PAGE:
The next two weeks of my AP European History syllabus and AP US History syllabus are filled with discussion sets and readings about class conflict. Next week both sections of European History are presenting seminar papers on Jacques Barzun’s book Darwin, Marx, and Wagner. Today in US History we are addressing the plight of the working class and their insecurities. Without strong unions to worry about at the end of the 19th and start of the 20th century, an employer could let any worker go for joining a union or speaking against his/her employer. Essentially, Gilded Age corporations worked hard to inculcate a process of class subordination. Furthermore, the government’s marriage to corporations only furthered a model of class conflict and animosity.
As part of US History’s reading syllabus this term, students are required to read The Communist Manifesto (cartoon version link here). Karl Marx’s Four Modes of Production marks a shift in human behavior. Once humans reach stage three, they empower a strong government to regulate their lives and create a sense of social and economic equality. Then, according to Marx, humans naturally progress to stage four: Communism; it is at this point Marx’s model fades into a state of disillusionment. Here he contends that after a proletariat revolution brings about a socialistic/ communistic change, government will wither away. Marxism failed to find a place in the United States and for the most part England due to the late activity of the government. 1900 to 1920 was a “progressive” period when the US government adopted many of the socialist ideas of the Populist Party. Fearing Communism after the Bolshevik Revolution, the US government clamped down on un-American perspectives as early as 1920.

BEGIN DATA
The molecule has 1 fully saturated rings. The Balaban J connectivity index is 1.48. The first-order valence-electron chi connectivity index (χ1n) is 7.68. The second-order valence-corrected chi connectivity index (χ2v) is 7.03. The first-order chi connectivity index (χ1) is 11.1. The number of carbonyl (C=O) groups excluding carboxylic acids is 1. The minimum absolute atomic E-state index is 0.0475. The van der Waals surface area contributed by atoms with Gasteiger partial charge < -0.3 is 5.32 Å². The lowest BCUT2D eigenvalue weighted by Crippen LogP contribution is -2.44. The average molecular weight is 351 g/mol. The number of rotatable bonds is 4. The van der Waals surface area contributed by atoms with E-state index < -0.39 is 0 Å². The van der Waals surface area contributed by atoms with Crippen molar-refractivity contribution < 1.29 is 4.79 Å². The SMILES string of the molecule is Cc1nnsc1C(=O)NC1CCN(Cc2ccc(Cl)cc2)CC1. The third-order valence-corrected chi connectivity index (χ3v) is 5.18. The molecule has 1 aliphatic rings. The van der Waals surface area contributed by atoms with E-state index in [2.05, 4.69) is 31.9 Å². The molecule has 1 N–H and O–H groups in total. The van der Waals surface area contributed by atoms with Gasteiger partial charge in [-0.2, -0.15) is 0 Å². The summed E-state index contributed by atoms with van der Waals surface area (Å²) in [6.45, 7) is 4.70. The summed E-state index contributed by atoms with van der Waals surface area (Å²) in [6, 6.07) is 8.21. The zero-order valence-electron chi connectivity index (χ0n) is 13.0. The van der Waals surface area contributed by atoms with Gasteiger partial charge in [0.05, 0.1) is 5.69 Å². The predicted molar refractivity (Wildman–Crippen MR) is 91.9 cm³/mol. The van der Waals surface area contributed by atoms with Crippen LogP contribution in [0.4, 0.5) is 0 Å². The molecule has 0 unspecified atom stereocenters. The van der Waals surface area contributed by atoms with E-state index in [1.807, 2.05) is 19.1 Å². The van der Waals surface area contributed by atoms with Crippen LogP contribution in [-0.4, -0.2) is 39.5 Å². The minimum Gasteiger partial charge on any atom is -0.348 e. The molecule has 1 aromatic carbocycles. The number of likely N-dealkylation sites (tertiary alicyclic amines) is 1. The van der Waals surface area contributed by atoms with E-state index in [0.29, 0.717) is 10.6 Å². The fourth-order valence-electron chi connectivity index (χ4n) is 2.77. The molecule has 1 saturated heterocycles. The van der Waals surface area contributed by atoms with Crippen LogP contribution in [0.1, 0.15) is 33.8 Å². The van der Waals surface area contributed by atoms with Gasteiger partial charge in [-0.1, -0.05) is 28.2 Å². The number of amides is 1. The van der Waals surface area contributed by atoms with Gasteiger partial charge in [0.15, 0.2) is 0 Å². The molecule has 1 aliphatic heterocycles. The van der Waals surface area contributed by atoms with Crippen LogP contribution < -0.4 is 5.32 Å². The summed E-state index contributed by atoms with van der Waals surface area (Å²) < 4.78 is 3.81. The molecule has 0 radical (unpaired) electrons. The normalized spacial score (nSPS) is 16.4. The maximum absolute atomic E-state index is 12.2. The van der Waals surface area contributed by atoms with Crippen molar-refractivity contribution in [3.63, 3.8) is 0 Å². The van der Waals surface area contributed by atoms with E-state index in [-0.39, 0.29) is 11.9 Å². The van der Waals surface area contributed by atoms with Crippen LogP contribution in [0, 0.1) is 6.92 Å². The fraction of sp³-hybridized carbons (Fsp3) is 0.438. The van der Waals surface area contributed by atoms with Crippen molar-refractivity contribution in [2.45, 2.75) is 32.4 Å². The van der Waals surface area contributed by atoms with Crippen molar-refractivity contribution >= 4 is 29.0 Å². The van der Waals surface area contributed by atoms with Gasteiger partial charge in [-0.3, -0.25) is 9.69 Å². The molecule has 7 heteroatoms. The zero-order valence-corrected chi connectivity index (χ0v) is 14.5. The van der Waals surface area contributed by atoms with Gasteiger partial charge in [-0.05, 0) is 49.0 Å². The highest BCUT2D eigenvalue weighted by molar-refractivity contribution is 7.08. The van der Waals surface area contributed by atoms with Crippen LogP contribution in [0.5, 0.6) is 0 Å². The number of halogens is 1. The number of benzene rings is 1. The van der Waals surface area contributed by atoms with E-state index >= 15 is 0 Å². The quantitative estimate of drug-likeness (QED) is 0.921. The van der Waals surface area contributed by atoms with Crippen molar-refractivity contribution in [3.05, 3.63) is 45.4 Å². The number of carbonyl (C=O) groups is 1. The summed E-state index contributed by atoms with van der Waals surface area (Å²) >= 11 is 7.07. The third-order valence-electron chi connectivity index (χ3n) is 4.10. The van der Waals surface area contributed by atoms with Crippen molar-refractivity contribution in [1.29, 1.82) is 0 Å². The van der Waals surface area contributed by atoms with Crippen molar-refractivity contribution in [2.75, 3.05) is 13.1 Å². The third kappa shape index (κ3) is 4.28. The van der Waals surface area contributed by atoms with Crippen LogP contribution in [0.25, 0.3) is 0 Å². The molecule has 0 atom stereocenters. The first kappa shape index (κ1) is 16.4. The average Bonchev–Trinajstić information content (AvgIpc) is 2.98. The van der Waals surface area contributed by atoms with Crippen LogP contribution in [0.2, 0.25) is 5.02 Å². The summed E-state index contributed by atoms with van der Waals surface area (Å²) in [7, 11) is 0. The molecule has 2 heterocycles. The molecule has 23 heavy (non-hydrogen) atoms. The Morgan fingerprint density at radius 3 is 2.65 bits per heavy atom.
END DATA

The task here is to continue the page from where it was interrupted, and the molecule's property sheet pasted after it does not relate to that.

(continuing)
In the 19th century a number of social critics in England, continental Europe, and the US came to fix their attention on the nature of work. They “slowly” realized that factories and machines degraded the status of workers, denying them any joy at life. Government’s reaction to this in the US kept strong elements of Marxism out. Marx called for the proletarians to unite. In England and the US they did by formulating unions.
Terms such as socialist and Marxist are often used synonymously, much to the bitterness of non-Marxist socialist. As a member of Democratic Socialist of America, my major aim is to address matters of racial inequality, as well as political and economic. Marxism in academic circles has been victorious; however, not on the political stage. It will be interesting to see how students feel about terms they have only heard used incorrectly by the misinformed.